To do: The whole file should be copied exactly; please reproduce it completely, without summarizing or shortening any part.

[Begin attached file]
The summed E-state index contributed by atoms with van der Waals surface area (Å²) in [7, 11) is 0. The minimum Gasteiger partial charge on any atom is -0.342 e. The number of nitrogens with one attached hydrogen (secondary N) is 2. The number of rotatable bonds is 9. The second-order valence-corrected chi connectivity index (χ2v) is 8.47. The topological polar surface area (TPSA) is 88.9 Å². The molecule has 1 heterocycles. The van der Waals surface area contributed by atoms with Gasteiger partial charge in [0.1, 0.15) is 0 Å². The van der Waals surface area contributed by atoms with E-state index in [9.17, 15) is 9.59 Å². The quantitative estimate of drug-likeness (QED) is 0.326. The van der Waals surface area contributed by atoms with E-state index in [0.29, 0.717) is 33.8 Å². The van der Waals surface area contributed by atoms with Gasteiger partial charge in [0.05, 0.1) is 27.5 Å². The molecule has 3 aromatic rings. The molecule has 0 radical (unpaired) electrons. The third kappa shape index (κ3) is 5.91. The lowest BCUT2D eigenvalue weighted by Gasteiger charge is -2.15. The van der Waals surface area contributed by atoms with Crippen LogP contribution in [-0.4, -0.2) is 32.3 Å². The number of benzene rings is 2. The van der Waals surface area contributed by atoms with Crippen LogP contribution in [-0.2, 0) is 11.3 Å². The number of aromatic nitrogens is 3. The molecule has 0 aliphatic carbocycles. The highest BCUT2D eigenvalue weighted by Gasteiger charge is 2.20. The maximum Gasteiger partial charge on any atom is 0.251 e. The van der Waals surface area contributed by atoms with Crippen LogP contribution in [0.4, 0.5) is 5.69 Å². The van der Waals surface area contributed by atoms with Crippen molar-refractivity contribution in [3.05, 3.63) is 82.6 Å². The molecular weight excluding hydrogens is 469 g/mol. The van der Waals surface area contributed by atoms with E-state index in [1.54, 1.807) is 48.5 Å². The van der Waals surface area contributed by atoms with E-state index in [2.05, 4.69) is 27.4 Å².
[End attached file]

The summed E-state index contributed by atoms with van der Waals surface area (Å²) in [7, 11) is 0. The minimum Gasteiger partial charge on any atom is -0.342 e. The number of nitrogens with one attached hydrogen (secondary N) is 2. The number of rotatable bonds is 9. The second-order valence-corrected chi connectivity index (χ2v) is 8.47. The topological polar surface area (TPSA) is 88.9 Å². The molecule has 1 heterocycles. The van der Waals surface area contributed by atoms with Gasteiger partial charge in [0.1, 0.15) is 0 Å². The van der Waals surface area contributed by atoms with E-state index in [9.17, 15) is 9.59 Å². The quantitative estimate of drug-likeness (QED) is 0.326. The van der Waals surface area contributed by atoms with E-state index in [0.29, 0.717) is 33.8 Å². The van der Waals surface area contributed by atoms with Gasteiger partial charge in [0.05, 0.1) is 27.5 Å². The molecule has 3 aromatic rings. The molecule has 0 radical (unpaired) electrons. The third kappa shape index (κ3) is 5.91. The lowest BCUT2D eigenvalue weighted by Gasteiger charge is -2.15. The van der Waals surface area contributed by atoms with Crippen LogP contribution in [-0.4, -0.2) is 32.3 Å². The number of benzene rings is 2. The van der Waals surface area contributed by atoms with Crippen LogP contribution in [-0.2, 0) is 11.3 Å². The number of aromatic nitrogens is 3. The molecule has 0 aliphatic carbocycles. The highest BCUT2D eigenvalue weighted by Gasteiger charge is 2.20. The maximum Gasteiger partial charge on any atom is 0.251 e. The van der Waals surface area contributed by atoms with Crippen LogP contribution in [0.4, 0.5) is 5.69 Å². The van der Waals surface area contributed by atoms with Crippen molar-refractivity contribution in [3.05, 3.63) is 82.6 Å². The molecular weight excluding hydrogens is 469 g/mol. The van der Waals surface area contributed by atoms with E-state index in [1.54, 1.807) is 48.5 Å². The van der Waals surface area contributed by atoms with E-state index in [2.05, 4.69) is 27.4 Å².